Here is a simple example.

BTN open-raises to 4bb. SB folds. BPC hero in the BB?

A non-creative player is simply going to glance down at this BB-v-BTN defending range and play accordingly. In fact, there are many situations where some BPC students are defending exactly the same preflop range regardless of whether villain opens for 2bb, 3bb or 4bb.

Theoretically, this is a trainwreck. Defending ranges against 2bb and 4bb opens should be significantly different. Then again, if the student is a “robot” with no grasp of poker theory, this not-so-subtle point is going to completely elude him. After all, he has been given a system which tells him exactly which hands to defend in the BB against a BTN open. See how the robot cannot think outside the system?

A creative player is instead going to reason “so the ranges I have here are presumably designed for playing against a 2.5bb sizing, I need to tighten up significantly against a 4bb open”. It’s not that such a player is necessarily going against the system, but more a case of him realizing that the system is not specifically designed to deal with 4bb open-raises. He can use his creativity to construct a more appropriate defending range on the fly, based in part on his understanding of poker theory.

Most good players choose to have several different preflop ranges for each position, broken down by sizing. For example, we absolutely should not defend the same range against a 7bb, 9bb and 12bb 3bet, yet many players do. A good player might construct unique defending strategies for each of those three sizings. It’s impossible to cover all bases however. Villain is going to 3bet to 8bb with some frequency, a sizing not explicitly covered by our ranges. We’ll use creativity to formulate an approximation of a range that exists somewhere between our 7bb and 9bb defending ranges.

The Value of Deception

For the most part, we are taught not to slowplay or take tricky lines. If we have the goods, we bomb the pot. These guidelines make a lot of sense, because they are based on the tendencies of an average opponent. Deception has little value against weak opposition.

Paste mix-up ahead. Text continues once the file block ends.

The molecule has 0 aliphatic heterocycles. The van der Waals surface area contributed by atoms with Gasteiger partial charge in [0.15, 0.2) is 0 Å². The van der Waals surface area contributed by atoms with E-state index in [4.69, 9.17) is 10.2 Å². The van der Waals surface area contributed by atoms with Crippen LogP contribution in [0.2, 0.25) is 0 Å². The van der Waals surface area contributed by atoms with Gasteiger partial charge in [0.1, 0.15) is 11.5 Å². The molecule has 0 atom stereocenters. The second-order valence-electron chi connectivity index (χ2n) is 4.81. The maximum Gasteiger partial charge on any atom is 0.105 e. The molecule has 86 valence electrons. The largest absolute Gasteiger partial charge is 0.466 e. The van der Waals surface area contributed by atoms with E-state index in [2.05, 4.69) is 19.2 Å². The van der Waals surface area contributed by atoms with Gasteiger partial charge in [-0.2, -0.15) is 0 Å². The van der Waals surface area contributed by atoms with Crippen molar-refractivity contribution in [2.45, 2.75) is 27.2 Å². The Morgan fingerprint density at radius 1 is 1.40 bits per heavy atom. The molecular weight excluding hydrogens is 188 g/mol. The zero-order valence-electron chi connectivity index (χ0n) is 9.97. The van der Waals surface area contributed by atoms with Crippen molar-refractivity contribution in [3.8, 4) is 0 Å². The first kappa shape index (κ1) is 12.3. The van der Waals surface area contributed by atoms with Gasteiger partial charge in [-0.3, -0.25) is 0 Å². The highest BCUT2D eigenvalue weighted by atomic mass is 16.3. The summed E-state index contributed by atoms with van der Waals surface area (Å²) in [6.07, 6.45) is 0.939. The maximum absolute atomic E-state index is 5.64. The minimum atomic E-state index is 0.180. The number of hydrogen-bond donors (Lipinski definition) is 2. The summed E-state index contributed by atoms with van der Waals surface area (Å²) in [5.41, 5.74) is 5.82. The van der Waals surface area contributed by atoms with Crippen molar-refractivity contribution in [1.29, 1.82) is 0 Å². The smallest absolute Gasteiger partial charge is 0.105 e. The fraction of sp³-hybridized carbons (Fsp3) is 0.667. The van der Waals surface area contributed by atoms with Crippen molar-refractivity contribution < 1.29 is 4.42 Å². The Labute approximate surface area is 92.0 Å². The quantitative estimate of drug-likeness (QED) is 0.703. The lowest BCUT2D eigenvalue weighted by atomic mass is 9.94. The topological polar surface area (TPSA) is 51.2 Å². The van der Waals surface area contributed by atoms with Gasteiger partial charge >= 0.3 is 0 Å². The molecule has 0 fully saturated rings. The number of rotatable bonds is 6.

As we move up limits and face tougher opposition, deception can quickly become one of the most important aspects of the game. A good player is more likely invest large amounts of chips based on subtle indications that our range is week. (I.e an average fish is not going to suddenly overbet turn and river just because we checked back the flop. A strong creative regular might actually do that). There are a couple of lessons we can take away from this.

1. It’s important to know who the strong regulars are at our limit.

2. We should consider using creative/deceptive lines against strong regulars, but not against fish.

Note that unless we are playing high-stakes (500nl +) most regs are weak regs. Although decent players can be found at much lower limits than this, we should generally await confirmation before assuming that someone is decent. (I.e wait for a bigger sample of hands, see if their lines make sense etc). Many players might be surprised to learn that the 23/18 reg who is making their life difficult is actually guilty of some extremely questionable plays. Creativity is not needed against villains who will willingly donate their stack. If in doubt, don’t employ deception, stick to the system.

This is Not Permission for FPS

That’s right, you have permission to deviate from standard lines if you have a good reason. A good reason. This does not mean randomly 4bet bluffing the flop “because you had a feeling”. We are talking about logical adjustments based on hard data and a decent understanding of poker theory.

Of course, perhaps we are not yet at a level of theory understanding where we feel comfortable deviating from the default lines we are given. This would perhaps apply if any of the following are true –

1. We are new to BPC.
2. We have been playing poker for less than 6 months.
3. We are playing limits 10nl and below.

If none of the above are true, then we should be actively looking to improve our knowledge of poker theory. It’s that theory understanding that fuels creativity. Creativity without theory is like trying to make our morning coffee with an open container of kerosene and a few matches. Hey, it might work out, but if it doesn’t, we’ll probably die.

Actual footage of the last BPC student to suffer from FPS (fancy play syndrome).